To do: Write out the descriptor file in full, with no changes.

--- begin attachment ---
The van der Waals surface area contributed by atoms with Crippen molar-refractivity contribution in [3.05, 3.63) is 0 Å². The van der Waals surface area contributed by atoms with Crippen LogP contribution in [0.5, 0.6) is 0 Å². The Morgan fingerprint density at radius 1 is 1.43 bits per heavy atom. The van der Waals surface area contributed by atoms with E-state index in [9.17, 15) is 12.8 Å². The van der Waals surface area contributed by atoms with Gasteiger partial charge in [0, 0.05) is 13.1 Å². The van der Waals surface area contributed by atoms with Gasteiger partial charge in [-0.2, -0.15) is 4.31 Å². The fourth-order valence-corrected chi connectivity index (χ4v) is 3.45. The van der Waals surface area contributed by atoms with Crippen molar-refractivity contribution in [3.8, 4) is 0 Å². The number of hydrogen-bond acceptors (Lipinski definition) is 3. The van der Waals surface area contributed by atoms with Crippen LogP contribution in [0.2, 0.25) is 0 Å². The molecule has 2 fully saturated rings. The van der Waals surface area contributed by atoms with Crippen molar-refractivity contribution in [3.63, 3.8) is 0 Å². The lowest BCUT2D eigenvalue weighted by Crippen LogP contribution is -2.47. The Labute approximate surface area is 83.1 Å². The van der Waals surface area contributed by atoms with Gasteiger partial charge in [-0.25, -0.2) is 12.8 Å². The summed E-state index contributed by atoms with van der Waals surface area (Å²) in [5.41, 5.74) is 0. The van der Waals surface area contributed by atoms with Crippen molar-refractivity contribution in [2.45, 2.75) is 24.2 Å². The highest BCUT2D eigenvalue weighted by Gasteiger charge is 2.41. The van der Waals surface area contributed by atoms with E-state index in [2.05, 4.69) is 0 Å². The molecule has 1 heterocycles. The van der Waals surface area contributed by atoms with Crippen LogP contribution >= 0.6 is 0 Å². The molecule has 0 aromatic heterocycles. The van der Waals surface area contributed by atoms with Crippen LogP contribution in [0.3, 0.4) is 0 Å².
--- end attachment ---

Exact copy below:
The van der Waals surface area contributed by atoms with Crippen molar-refractivity contribution in [3.05, 3.63) is 0 Å². The van der Waals surface area contributed by atoms with Crippen LogP contribution in [0.5, 0.6) is 0 Å². The Morgan fingerprint density at radius 1 is 1.43 bits per heavy atom. The van der Waals surface area contributed by atoms with E-state index in [9.17, 15) is 12.8 Å². The van der Waals surface area contributed by atoms with Gasteiger partial charge in [0, 0.05) is 13.1 Å². The van der Waals surface area contributed by atoms with Gasteiger partial charge in [-0.2, -0.15) is 4.31 Å². The fourth-order valence-corrected chi connectivity index (χ4v) is 3.45. The van der Waals surface area contributed by atoms with Crippen molar-refractivity contribution in [3.8, 4) is 0 Å². The number of hydrogen-bond acceptors (Lipinski definition) is 3. The van der Waals surface area contributed by atoms with Crippen LogP contribution in [0.2, 0.25) is 0 Å². The molecule has 2 fully saturated rings. The van der Waals surface area contributed by atoms with Crippen molar-refractivity contribution in [3.63, 3.8) is 0 Å². The lowest BCUT2D eigenvalue weighted by Crippen LogP contribution is -2.47. The Labute approximate surface area is 83.1 Å². The van der Waals surface area contributed by atoms with Gasteiger partial charge in [-0.25, -0.2) is 12.8 Å². The summed E-state index contributed by atoms with van der Waals surface area (Å²) in [5.41, 5.74) is 0. The van der Waals surface area contributed by atoms with Crippen molar-refractivity contribution in [2.45, 2.75) is 24.2 Å². The highest BCUT2D eigenvalue weighted by Gasteiger charge is 2.41. The van der Waals surface area contributed by atoms with E-state index in [2.05, 4.69) is 0 Å². The molecule has 1 heterocycles. The van der Waals surface area contributed by atoms with Crippen LogP contribution >= 0.6 is 0 Å². The molecule has 0 aromatic heterocycles. The van der Waals surface area contributed by atoms with Crippen LogP contribution in [0.3, 0.4) is 0 Å².